Navigating benefits, probation periods and terminations for your global hiring can be overwhelming, and we are happy to help you deal with this in a better way. Even though this is a complex topic, knowing the basics can go a long way.
Employee benefits are goods and services that are additional to salary or wages and bring value to the employee and/or their family. ‘Global benefits’ simply refers to providing benefits for teams that are distributed across multiple countries.
Some examples of global benefits are:
Healthcare and other health benefits (dental, vision, etc.)
Paid time off (PTO)
Medical, disability, and life insurance
Fitness and wellbeing programs
There are mandatory benefits and additional benefits which are colloquially often referred to as perks. If you would like to know more about these benefits, please contact your Customer Success Manager at email@example.com.
A probation period is a period of time at the start of an employee when an employee may be dismissed with little or no notice if they're found to be unsuitable for the role. Probation periods are always conditioned by local laws but there is space for a bit of flexibility.
Probation periods are important as they help you as the employer to be sure you’ve made the right recruiting decision and to take action more quickly if they feel a new starter isn’t suitable for the role. This reduces the expense of continuing to employ someone who is unsuitable for the job and enables them to be replaced more swiftly.
At the end of the period, you will decide whether the employee should continue. Once they have successfully completed your probation period, you should give them a letter confirming their ongoing employment. In some countries, the probation period can be extended one or even, two times. In others, employers can only offer a permanent position after the probation period has ended.
You can find country-specific information in our Global Hiring Guide.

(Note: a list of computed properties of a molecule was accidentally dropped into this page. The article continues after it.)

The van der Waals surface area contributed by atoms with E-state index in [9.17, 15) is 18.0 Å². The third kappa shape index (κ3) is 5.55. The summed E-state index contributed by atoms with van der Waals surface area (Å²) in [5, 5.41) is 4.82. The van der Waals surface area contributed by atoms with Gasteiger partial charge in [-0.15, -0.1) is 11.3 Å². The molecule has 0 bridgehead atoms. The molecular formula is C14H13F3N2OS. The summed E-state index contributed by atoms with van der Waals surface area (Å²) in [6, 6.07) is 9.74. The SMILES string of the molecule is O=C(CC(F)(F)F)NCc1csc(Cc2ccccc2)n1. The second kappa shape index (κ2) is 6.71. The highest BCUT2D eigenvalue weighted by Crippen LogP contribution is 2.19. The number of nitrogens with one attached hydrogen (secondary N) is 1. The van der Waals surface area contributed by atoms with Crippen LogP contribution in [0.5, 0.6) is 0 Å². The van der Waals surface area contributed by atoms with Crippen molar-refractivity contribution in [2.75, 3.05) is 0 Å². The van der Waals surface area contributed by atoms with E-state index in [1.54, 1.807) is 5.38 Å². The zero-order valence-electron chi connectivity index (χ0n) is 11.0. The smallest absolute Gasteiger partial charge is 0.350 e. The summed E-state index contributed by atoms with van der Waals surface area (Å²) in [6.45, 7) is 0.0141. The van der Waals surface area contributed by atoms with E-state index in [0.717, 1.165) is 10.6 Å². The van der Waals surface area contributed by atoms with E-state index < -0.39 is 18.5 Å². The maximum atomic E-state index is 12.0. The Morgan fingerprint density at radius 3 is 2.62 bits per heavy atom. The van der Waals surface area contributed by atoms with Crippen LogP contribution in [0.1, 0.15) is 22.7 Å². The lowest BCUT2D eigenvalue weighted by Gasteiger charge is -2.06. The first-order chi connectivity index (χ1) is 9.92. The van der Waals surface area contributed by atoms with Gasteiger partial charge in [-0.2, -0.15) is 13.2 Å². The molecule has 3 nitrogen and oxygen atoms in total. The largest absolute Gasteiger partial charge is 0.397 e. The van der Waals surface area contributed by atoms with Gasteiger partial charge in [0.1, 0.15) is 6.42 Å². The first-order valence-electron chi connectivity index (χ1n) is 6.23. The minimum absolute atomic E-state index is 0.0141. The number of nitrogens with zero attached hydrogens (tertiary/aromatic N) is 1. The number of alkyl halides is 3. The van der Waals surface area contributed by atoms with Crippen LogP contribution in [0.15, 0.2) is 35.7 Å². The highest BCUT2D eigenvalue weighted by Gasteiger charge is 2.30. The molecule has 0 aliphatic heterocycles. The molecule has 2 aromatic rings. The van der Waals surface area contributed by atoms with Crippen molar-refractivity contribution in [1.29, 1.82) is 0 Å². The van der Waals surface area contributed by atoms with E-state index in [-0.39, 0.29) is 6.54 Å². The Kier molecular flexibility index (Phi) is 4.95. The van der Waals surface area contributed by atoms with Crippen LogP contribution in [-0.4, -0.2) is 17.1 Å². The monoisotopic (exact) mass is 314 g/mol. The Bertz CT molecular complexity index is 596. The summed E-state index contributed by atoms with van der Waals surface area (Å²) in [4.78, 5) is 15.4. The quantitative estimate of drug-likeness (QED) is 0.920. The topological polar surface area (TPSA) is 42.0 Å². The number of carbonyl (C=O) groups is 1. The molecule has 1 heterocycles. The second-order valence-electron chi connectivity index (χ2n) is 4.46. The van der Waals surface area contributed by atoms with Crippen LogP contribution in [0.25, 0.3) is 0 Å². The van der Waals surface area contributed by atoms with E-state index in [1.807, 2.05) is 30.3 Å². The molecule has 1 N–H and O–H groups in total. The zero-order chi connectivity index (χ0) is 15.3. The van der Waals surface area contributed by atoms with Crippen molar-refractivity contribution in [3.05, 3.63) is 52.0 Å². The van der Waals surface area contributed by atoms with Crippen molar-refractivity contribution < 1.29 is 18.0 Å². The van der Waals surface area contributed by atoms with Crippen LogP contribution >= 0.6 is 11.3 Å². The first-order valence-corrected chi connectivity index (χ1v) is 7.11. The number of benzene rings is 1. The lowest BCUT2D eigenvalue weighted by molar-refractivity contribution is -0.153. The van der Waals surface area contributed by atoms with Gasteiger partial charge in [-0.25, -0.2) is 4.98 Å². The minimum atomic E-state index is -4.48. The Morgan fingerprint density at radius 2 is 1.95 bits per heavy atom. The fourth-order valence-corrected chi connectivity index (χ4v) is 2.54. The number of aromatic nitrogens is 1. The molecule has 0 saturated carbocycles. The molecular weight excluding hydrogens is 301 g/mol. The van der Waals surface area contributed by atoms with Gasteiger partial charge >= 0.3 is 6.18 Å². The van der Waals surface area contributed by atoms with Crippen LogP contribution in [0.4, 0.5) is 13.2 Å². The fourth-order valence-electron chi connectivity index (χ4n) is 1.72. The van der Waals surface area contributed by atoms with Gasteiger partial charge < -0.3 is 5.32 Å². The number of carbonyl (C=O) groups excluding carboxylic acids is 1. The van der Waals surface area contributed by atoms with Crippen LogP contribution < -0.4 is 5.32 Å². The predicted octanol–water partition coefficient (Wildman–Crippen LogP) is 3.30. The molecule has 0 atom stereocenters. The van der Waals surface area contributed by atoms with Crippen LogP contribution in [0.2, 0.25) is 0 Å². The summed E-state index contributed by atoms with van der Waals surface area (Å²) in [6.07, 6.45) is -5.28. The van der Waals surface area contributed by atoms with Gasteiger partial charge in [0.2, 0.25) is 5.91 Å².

Terminations in most countries are often very difficult to execute properly. Terminations not executed correctly can lead to litigation from the employee which can result in extremely high costs, financial settlements, legal fees, and also the time burden on your team.
In order to minimize the risk of termination, we would recommend you to:
Always carefully document performance reviews
Communicate frequently with underperforming employees, it is important they can show that the employee has understood your expectations
Introduce a Performance Improvement Plan (PIP), if done well this may negate the need to terminate, but importantly it will show your diligence and provide documented evidence of the matter
Do not, under any circumstances, discriminate against an employee’s race, gender, religion, age, disability, or even personality
Other alternatives would be termination by mutual agreement or termination by resignation.
Keep in mind that you can process terminations in Lano with just one click. To do so, simply log in to your account and click on Team Team > Team Members > Employee profile. Once you open the employee profile you will see three dots on the left side corner of the page. Click on it and a drop-down menu will appear.
By clicking “Request Termination” you will send a notification to the Lano team and we will get back to you with the following steps. We will never communicate anything to your employees until everything has been clarified with you.
Since your employees are legally hired by a third party, they are ultimately responsible for the termination and the communication with the employee. For the same reason, we recommend you to avoid any communication with your employees regarding termination.
Lastly, Lano will always consider your desired end date as the goal, however, we can only terminate the employee according to what is permitted by law. All options and scenarios will be discussed with you as soon as you raise the request.